In 2008, the most recent year of statistics provided by the National Highway Traffic Safety Administration (NHTSA), about 12 percent of all bicycle related fatalities in traffic crashes involved children between the ages of 5 and 15. The NHTSA also reports that alcohol played a role in about one-third of all bike fatalities in 2008.
Common Biking Accidents
Everybody falls off riding a bicycle at some point in their lives, typically when they are young and first learning how to ride. However, bicycle accidents often are more than just hitting a bump and taking a fall. Some of the most common biking accidents include:
• Not being seen—a motorist doesn’t see a cyclist and turns in front of the rider or cuts the riding off, resulting in an accident. Cyclists often are hit by cars pulling out of driveways, parking lots and street parking spaces by drivers who did not see them.
• Hit by a door—a driver suddenly opens the door of his or her parked vehicle, slamming into a bicycle rider causing an accident.
• Motorist fails to stop—a driver doesn’t see or doesn’t react in time to a bicyclist stopped at an intersection and hits the bike and rider from behind.
• Cyclist fails to obey traffic laws—a cyclist riding against traffic, blowing through stop signs or stoplights and failing to obey other traffic laws can quickly find himself or herself involved in an accident.
Whose fault? Biker or Driver
If the cyclist is hit by a motor vehicle that has run a stop sign or stoplight, then the accident is the driver’s fault. However, if the cyclist fails to obey traffic laws and an accident happens, he or she may be found at fault. Any accident has to be evaluated by trained professionals and may rely on the accounts of eyewitnesses.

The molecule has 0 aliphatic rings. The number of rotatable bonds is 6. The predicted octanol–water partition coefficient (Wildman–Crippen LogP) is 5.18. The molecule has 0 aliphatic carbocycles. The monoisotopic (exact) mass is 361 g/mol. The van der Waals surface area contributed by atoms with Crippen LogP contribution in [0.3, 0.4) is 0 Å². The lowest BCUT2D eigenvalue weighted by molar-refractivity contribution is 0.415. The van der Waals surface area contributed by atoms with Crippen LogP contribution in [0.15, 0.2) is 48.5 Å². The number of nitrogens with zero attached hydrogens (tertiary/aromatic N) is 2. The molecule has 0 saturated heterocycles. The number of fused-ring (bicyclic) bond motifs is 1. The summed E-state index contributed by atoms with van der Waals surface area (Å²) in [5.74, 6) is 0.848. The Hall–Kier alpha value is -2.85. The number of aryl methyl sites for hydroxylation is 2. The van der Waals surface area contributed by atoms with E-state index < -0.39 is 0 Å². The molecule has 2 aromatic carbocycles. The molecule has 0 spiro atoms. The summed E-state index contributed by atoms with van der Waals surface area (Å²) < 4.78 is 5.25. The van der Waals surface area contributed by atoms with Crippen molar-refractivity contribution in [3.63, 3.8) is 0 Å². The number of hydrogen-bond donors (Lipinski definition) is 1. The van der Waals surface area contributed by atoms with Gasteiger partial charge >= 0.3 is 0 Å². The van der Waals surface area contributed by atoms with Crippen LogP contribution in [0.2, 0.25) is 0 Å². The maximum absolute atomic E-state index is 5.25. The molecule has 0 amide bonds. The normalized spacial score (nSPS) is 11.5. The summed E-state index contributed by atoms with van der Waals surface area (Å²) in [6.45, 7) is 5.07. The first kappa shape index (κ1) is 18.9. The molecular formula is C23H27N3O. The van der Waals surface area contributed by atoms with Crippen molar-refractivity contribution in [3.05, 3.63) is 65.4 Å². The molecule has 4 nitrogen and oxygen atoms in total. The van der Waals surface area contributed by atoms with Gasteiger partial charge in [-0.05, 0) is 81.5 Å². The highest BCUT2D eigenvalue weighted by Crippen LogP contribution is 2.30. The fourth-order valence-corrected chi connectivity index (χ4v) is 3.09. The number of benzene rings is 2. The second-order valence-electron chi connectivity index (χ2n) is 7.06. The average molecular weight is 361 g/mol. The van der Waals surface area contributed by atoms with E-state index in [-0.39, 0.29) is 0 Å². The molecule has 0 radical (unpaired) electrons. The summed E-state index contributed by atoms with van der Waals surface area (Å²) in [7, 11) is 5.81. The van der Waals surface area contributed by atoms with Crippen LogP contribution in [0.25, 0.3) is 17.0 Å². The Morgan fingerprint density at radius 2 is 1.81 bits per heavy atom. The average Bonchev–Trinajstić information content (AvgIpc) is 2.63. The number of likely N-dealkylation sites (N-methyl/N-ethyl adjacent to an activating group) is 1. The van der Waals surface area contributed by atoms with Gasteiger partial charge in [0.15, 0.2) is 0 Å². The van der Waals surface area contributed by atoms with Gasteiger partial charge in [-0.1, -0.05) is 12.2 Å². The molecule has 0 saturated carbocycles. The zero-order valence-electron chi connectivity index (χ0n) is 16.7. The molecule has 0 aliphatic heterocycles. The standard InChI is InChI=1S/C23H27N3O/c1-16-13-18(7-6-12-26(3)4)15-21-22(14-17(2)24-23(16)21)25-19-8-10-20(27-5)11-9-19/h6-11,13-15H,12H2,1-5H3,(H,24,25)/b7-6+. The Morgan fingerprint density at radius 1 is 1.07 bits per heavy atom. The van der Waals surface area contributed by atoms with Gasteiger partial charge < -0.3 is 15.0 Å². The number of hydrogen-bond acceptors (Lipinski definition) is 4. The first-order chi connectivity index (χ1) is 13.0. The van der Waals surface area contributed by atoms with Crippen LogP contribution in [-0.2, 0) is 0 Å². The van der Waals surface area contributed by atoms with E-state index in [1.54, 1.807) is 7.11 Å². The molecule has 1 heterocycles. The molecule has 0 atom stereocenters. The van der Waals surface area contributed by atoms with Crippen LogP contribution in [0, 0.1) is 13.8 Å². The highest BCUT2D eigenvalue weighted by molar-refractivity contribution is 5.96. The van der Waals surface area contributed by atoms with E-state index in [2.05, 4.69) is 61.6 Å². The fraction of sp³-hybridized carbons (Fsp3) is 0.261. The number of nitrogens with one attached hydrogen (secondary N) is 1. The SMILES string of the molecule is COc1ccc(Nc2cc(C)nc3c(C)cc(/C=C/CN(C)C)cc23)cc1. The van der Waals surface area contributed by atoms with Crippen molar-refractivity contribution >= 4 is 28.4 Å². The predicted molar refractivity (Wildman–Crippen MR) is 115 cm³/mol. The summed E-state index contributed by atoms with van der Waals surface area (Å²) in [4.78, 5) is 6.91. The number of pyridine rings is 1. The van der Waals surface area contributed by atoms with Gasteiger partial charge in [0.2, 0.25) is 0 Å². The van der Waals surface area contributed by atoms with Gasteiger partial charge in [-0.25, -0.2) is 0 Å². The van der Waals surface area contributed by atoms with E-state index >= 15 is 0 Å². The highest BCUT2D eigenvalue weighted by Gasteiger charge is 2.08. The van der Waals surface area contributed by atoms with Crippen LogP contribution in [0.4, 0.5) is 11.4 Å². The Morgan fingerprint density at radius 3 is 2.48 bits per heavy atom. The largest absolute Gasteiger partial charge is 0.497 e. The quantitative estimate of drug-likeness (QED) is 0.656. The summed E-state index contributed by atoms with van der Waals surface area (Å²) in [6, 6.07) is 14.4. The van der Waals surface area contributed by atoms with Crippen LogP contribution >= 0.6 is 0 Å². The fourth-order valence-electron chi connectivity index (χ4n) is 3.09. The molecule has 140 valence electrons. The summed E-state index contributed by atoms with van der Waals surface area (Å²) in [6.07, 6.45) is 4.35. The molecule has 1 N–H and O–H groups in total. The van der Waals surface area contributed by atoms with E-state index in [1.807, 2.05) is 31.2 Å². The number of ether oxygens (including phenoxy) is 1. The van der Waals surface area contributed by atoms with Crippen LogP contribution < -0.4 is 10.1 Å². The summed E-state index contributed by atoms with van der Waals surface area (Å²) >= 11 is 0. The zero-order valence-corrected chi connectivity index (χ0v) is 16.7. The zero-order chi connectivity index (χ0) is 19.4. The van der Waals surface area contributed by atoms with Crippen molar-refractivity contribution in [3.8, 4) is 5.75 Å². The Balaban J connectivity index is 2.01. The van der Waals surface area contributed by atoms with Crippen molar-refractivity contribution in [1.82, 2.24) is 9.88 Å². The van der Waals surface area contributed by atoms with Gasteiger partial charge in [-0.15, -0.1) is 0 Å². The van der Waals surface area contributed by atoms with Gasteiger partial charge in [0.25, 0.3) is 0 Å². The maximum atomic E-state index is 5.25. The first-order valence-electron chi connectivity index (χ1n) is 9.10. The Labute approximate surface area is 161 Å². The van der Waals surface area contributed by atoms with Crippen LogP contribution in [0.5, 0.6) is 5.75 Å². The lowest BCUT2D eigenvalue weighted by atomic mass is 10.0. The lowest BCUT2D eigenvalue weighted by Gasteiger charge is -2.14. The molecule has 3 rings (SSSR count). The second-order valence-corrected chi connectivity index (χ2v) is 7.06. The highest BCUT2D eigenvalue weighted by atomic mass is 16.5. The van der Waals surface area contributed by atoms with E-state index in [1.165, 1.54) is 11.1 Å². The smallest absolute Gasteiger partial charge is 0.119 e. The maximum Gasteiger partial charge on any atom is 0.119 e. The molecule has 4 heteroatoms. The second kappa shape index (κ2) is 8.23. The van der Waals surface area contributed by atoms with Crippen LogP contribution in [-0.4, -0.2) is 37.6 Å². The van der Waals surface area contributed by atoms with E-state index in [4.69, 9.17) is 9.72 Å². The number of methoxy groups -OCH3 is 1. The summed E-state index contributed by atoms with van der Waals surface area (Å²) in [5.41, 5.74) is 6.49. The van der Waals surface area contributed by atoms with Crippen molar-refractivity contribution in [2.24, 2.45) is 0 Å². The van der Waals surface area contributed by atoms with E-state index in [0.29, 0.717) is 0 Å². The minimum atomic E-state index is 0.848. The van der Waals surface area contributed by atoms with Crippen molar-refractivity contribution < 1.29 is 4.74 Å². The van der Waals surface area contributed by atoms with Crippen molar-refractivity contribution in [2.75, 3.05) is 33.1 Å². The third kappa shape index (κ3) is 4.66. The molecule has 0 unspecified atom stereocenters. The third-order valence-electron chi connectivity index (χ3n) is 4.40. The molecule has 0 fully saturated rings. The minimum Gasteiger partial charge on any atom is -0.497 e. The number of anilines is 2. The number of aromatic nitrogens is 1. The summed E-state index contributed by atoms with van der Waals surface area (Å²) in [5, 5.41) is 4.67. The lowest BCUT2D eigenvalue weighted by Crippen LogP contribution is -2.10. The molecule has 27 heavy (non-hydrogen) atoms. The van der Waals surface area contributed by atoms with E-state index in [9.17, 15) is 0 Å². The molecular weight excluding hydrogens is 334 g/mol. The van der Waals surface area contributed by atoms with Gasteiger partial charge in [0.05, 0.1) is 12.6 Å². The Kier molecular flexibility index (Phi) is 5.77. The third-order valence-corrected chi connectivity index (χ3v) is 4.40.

Make Safety a Priority
Bicycle accidents are a reality but injuries can be minimized in some cases if safety precautions are used. Everyone riding a bicycle needs to make safety a priority. Head injuries are the most common injury from bike accidents. The Insurance Institute for Highway Safety reports that 91 percent of bicyclists killed in 2009 reportedly were not wearing helmets. Always wear a proper safety helmet when riding as well as bright clothing to be visible to motorists. Elbow and kneepads can help reduce injuries as well. Never allow young children to ride on the street alone. Always obey all traffic laws and watch for motorists because it is likely they are NOT watching for you.
If you or a loved one has been injured in a bicycle accident, an attorney may be able to help you navigate insurance and legal issues.
Call the Bicycle Accident Lawyers of Goodin Abernathy for a free consultation.